The power of trying something new (even when it’s scary)

By: Mirna Valerio

Marathon runner & bestselling author Mirna Valerio’s inspiring athletic story was featured in the Wall Street JournalRunner’s World, on NBC Nightly NewsCNN, and more. She’s joining our #SOMETHINGGOOD movement by sharing with us some thoughts on how optimism can overcome adversity.

Marathon runner & bestselling author Mirna Valerio

What does it really mean to be optimistic? Some folks still believe in the glass half-full way of seeing life, but for me that is simply too, um, simple. What matters more is what is in the glass and what you do with it.

In my life, having optimism means having hope, based both in reality and maybe strawberry-rhubarb-pie-in-the-sky dreams, that even if you don’t get the desired outcome from your hard work, you will still have a worthy outcome, and your life will have benefitted from it in some way.

Mirna running on rocks

I love doing things that are hard for me. I love playing the piano, but it is not something that comes naturally or easily. I still love to do it because it challenges me mentally and physically. Even though I will probably not be a concert pianist, ever, playing the piano gives me hope and real-time evidence that I can create something beautiful even if it’s not perfect.

Trail running is similar. I’ll never be fast, and I probably won’t win anything. But that’s not why I run trails. I do it because it’s hard. Moving over mountains on difficult trails never fails to give me what I need in life—challenge, proof that I am a living, breathing, and vibrant human being, and a constant reminder that there is value in doing things that are difficult.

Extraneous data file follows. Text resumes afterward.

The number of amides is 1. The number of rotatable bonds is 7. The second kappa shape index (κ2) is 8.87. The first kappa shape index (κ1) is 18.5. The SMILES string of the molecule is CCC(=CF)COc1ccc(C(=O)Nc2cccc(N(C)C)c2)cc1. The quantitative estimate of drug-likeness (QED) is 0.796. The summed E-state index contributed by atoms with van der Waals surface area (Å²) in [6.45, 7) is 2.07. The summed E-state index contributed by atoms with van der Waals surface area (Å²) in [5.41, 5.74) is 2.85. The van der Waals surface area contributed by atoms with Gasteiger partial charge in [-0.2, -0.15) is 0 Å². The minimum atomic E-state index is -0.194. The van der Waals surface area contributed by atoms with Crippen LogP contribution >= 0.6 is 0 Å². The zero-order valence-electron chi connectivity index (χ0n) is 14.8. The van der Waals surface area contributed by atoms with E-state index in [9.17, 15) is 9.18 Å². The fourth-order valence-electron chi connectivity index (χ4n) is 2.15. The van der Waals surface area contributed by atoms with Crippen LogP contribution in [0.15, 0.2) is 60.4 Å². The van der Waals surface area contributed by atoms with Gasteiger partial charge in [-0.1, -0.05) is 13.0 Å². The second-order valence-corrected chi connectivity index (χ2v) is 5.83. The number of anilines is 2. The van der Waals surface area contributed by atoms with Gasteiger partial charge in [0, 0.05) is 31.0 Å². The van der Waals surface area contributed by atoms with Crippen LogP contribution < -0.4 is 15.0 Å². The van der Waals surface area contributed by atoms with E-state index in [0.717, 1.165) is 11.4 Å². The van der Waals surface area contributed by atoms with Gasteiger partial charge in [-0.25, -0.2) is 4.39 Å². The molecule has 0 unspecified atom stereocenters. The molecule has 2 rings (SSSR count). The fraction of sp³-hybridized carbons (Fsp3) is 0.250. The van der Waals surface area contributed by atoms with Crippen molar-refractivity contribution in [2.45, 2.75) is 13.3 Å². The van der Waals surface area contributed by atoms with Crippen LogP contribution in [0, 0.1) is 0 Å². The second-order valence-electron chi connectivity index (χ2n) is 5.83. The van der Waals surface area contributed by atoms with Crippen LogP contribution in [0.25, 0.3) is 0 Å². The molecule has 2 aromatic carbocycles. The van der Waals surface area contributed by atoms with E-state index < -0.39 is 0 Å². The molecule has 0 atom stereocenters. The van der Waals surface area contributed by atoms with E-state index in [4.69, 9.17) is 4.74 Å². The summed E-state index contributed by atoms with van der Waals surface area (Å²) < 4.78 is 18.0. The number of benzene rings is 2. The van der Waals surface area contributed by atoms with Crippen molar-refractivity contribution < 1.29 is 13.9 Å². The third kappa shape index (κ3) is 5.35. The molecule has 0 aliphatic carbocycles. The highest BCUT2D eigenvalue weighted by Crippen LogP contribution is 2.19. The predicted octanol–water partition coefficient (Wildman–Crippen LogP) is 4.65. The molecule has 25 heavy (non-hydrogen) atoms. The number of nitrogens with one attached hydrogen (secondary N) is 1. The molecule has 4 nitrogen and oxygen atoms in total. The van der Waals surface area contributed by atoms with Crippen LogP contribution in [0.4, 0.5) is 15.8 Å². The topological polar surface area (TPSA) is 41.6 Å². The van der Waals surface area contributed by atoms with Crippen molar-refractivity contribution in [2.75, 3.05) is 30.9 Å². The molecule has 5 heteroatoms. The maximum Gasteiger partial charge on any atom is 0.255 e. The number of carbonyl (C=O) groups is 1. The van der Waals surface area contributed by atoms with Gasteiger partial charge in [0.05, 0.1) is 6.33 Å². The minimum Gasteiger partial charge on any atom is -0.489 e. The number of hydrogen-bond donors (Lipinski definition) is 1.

Mirna standing in the ocean

When you engage in difficult activities, it allows you find beauty in those very things. Not great at riding a bike? Keep trying! It will teach you to strive for balance in all areas of your life. Not great at public speaking? Keep trying, because it will improve your own thought process and ability to speak up, even when it’s difficult. Not great at cooking? Keep trying, because it will allow you to appreciate the subtle nuances of flavor and texture of what nourishes you.

The optimism here doesn’t always mean winning. It’s trying for the sake of trying, the sake of learning from the experience, and for the sake of focusing your hard efforts on using difficult situations to improve aspects of your life.

This is optimism.


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